Summary: Just as entering the life of redemption requires the work of the Holy Spirit in our hearts, so continuing in the life of redemption requires his activity within us.

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First Presbyterian Church

Wichita Falls, Texas

February 22, 2012


Isaac Butterworth

Matthew 6:1-6, 16-18 (NIV)

1 ‘Be careful not to do your “acts of righteousness” before men, to be seen by them. If you do, you will have no reward from your Father in heaven.

2 So when you give to the needy, do not announce it with trumpets, as the hypocrites do in the synagogues and on the streets, to be honored by men. I tell you the truth, they have received their reward in full. 3 But when you give to the needy, do not let your left hand know what your right hand is doing, 4 so that your giving may be in secret. Then your Father, who sees what is done in secret, will reward you.

5 And when you pray, do not be like the hypocrites, for they love to pray standing in the synagogues and on the street corners to be seen by men. I tell you the truth, they have received their reward in full. 6 But when you pray, go into your room, close the door and pray to your Father, who is unseen. Then your Father, who sees what is done in secret, will reward you….

16 When you fast, do not look somber as the hypocrites do, for they disfigure their faces to show men they are fasting. I tell you the truth, they have received their reward in full. 17 But when you fast, put oil on your head and wash your face, 18 so that it will not be obvious to men that you are fasting, but only to your Father, who is unseen; and your Father, who sees what is done in secret, will reward you.

I’m all thumbs when it comes to band-aids. I know you’re not supposed to touch the pad, the part that compresses the wound. If you do, then you contaminate it, and you run the risk of infection. And, of course, you don’t want to do that. So, every time I use a band-aid, it’s something of a challenge – a little one, I’ll admit, but a challenge all the same.

Actually, I’m able to get the bandage out of the package okay, but then, when I am pulling away the little strips over the sticky part, I get it stuck on the wrong place. My fingers are so clumsy that I wind up having to grasp the only part that’s not sticky – the gauze patch – in order to regain control of the process. And, of course, then I’ve done it. I’ve soiled the part that supposed to be sterile!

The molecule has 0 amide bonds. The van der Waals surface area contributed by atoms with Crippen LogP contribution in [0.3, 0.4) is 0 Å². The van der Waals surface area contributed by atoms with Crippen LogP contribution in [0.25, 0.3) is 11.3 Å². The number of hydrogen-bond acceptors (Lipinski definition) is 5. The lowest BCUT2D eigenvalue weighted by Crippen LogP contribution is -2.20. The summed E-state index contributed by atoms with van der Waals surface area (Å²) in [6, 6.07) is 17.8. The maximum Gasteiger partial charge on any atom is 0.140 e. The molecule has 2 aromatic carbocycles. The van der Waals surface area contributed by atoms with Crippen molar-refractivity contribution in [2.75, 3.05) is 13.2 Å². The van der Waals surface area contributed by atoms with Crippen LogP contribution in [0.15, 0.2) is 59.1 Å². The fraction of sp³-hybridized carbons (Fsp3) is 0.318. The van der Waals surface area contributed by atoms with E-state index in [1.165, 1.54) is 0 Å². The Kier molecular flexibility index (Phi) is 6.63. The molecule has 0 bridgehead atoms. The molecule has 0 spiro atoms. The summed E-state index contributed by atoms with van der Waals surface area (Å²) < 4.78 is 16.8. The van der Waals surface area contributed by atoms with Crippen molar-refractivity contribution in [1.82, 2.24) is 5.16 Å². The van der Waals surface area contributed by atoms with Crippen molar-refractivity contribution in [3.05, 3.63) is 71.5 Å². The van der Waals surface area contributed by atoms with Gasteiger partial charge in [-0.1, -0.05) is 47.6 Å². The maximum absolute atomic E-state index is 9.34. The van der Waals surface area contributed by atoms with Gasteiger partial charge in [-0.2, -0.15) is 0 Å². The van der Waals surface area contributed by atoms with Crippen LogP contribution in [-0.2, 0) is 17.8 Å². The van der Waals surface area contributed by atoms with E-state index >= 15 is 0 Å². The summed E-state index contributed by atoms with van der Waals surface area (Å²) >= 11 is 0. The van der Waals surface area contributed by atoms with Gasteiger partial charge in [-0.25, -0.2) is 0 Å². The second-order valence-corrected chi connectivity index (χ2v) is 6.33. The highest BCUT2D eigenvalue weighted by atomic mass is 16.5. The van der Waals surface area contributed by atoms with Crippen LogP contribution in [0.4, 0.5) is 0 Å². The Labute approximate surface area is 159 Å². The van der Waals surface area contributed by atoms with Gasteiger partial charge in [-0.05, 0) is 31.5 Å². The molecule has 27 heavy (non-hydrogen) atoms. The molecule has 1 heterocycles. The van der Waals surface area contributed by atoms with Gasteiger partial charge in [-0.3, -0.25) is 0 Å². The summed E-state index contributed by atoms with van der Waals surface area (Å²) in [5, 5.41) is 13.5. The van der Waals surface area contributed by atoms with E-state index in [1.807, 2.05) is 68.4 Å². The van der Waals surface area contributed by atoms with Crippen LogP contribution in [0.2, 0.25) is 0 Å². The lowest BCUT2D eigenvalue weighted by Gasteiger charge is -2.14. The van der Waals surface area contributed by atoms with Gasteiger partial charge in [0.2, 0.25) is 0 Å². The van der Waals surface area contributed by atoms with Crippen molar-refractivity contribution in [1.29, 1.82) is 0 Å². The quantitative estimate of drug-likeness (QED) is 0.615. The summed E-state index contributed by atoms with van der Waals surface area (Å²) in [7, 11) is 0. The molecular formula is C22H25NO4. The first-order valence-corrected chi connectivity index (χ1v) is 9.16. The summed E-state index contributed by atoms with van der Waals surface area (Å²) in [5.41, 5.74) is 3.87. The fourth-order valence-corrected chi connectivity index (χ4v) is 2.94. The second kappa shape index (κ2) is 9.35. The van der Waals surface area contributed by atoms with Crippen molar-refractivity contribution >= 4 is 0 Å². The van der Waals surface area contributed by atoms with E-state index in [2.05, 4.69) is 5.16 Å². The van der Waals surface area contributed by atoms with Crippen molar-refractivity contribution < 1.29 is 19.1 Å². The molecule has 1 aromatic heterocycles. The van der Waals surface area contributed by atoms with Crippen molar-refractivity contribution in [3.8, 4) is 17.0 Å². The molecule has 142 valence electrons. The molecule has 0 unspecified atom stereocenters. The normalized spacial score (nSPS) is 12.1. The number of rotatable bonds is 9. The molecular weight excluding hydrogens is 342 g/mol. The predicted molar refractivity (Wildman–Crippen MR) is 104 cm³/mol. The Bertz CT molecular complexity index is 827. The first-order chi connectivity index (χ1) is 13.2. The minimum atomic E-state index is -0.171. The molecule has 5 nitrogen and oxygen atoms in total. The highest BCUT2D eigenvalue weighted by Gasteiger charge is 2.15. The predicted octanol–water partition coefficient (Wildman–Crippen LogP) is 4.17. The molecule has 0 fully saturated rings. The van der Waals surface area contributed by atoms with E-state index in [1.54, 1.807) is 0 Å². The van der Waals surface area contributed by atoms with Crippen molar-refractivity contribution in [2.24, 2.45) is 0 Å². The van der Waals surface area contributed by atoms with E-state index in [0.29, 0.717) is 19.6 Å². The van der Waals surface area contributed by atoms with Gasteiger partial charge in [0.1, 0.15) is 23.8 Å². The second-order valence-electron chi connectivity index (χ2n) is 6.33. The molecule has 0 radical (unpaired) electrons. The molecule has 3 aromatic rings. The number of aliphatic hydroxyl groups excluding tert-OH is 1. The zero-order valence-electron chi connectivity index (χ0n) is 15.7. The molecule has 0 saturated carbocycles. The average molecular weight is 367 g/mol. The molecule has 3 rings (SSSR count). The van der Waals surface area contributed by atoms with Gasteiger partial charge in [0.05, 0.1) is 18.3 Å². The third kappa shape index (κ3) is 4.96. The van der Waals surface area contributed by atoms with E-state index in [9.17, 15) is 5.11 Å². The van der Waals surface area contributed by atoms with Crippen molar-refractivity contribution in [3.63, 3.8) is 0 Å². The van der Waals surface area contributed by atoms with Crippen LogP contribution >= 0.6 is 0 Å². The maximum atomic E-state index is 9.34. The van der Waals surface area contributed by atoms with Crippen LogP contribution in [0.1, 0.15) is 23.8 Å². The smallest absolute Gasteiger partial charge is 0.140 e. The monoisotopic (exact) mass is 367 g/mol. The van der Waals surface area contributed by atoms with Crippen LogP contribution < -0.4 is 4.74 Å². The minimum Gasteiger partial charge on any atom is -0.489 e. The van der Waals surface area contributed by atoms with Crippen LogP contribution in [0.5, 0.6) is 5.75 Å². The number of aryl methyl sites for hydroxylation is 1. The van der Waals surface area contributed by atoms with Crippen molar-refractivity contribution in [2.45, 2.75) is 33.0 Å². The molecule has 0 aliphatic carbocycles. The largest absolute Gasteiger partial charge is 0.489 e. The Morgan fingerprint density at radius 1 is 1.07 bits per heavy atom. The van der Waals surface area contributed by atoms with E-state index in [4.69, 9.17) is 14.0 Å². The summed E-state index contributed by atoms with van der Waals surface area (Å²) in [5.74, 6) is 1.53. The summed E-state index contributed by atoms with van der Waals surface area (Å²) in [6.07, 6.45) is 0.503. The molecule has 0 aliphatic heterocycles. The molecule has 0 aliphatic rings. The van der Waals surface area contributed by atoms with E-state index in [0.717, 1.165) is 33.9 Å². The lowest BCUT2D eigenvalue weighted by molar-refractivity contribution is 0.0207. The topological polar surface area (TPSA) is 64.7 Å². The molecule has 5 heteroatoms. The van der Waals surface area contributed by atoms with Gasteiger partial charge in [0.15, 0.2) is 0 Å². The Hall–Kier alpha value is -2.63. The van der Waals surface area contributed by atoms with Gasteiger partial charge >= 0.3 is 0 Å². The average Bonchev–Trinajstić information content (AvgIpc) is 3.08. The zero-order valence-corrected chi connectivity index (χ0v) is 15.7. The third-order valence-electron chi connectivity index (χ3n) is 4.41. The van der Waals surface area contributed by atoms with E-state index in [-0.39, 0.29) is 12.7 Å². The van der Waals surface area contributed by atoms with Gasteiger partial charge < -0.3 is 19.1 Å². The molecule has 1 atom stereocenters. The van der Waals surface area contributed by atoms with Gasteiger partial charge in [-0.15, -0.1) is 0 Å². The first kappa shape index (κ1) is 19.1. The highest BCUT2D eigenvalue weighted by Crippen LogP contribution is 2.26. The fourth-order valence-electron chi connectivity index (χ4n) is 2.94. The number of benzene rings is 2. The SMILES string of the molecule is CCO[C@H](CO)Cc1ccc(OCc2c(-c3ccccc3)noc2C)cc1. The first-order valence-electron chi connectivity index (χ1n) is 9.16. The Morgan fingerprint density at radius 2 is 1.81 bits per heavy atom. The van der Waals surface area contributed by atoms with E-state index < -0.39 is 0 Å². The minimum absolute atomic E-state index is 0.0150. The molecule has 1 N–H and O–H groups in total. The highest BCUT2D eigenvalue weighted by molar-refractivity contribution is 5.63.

The Bible says that you and I are spiritually contaminated. To use the apostle Paul’s words, I am ‘sold as a slave to sin’ (Rom. 7:14). I am ‘a prisoner…of sin at work within my members’ (Rom. 7:23). Psalm 5:9 says that my ‘heart is filled with destruction,’ and even Jesus tells us that ‘out of the heart come evil thoughts’ and that ‘these are what make a man “unclean”’ (Matt. 15:19, 20). Our Reformed forebears called this condition ‘total depravity.’ John Calvin wrote in his Institutes, ‘Our nature is not only destitute of all good, but it is so fertile in all evils that it cannot remain inactive’ (Vol. I, Bk. II, 1, 8). In our natural state, we are non posse non peccare, not able not to sin. In other words, we are contaminated.

The gospel message, of course, is that God moved toward us in mercy. Otherwise, we would have remained in this terrible state of corruption. So, what God did was: he chose us for redemption and sent his Son, Jesus Christ, to secure it for us. He accepted Jesus’ death as full payment for our sins and, by his Holy Spirit, joined us to Christ so that Christ’s righteousness, which is perfect and in no way defiled, covers our unrighteousness. Paul tells us in 2 Corinthians 5:21: ‘God made him who had no sin to be sin for us, so that in him we might become the righteousness of God.’ That is the gospel. That is God’s grand rescue project, set in motion from before the creation of the world for our benefit and his glory. By this means, we are saved from sin’s penalty, and we are grateful, aren’t we? But sin still seems to have some degree of power over us.

Take this portion of the Sermon on the Mount that we have read tonight. Jesus is making the assumption that we are people who do a number of very good things, but, to use his words, we have to ‘be careful’ how we do them – or their goodness will be compromised, just like the gauze patch of a band-aid is contaminated when it comes in contact with an object that is not sterile.

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